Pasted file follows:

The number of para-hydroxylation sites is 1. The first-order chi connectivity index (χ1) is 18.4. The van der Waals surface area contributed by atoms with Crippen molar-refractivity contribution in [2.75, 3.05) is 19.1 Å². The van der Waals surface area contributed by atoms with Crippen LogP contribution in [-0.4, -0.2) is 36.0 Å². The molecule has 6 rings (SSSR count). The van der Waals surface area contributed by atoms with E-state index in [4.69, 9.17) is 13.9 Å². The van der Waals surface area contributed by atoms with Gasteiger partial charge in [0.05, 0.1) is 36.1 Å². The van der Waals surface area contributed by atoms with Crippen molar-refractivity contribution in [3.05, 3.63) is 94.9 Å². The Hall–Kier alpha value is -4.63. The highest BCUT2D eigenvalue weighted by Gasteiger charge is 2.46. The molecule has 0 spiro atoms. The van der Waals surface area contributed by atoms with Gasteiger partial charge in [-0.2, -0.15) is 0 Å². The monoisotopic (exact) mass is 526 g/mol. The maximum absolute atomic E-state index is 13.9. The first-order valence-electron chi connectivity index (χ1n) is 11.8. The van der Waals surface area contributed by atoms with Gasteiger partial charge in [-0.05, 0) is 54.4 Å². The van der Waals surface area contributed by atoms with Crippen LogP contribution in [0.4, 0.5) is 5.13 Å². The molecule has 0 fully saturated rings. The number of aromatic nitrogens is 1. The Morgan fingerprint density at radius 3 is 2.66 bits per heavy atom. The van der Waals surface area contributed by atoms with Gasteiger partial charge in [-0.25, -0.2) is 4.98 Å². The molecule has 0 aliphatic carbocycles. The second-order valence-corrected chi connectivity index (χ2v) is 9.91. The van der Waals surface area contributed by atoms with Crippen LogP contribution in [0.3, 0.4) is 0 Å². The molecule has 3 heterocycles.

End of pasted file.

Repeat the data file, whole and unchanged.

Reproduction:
The number of para-hydroxylation sites is 1. The first-order chi connectivity index (χ1) is 18.4. The van der Waals surface area contributed by atoms with Crippen molar-refractivity contribution in [2.75, 3.05) is 19.1 Å². The van der Waals surface area contributed by atoms with Crippen LogP contribution in [-0.4, -0.2) is 36.0 Å². The molecule has 6 rings (SSSR count). The van der Waals surface area contributed by atoms with E-state index in [4.69, 9.17) is 13.9 Å². The van der Waals surface area contributed by atoms with Gasteiger partial charge in [0.05, 0.1) is 36.1 Å². The van der Waals surface area contributed by atoms with Crippen molar-refractivity contribution in [3.05, 3.63) is 94.9 Å². The Hall–Kier alpha value is -4.63. The highest BCUT2D eigenvalue weighted by Gasteiger charge is 2.46. The molecule has 0 spiro atoms. The van der Waals surface area contributed by atoms with Gasteiger partial charge in [-0.2, -0.15) is 0 Å². The monoisotopic (exact) mass is 526 g/mol. The maximum absolute atomic E-state index is 13.9. The first-order valence-electron chi connectivity index (χ1n) is 11.8. The van der Waals surface area contributed by atoms with Gasteiger partial charge in [-0.05, 0) is 54.4 Å². The van der Waals surface area contributed by atoms with Crippen LogP contribution in [0.4, 0.5) is 5.13 Å². The molecule has 0 fully saturated rings. The number of aromatic nitrogens is 1. The Morgan fingerprint density at radius 3 is 2.66 bits per heavy atom. The van der Waals surface area contributed by atoms with Gasteiger partial charge in [-0.25, -0.2) is 4.98 Å². The molecule has 0 aliphatic carbocycles. The second-order valence-corrected chi connectivity index (χ2v) is 9.91. The van der Waals surface area contributed by atoms with Crippen LogP contribution in [0.3, 0.4) is 0 Å². The molecule has 3 heterocycles.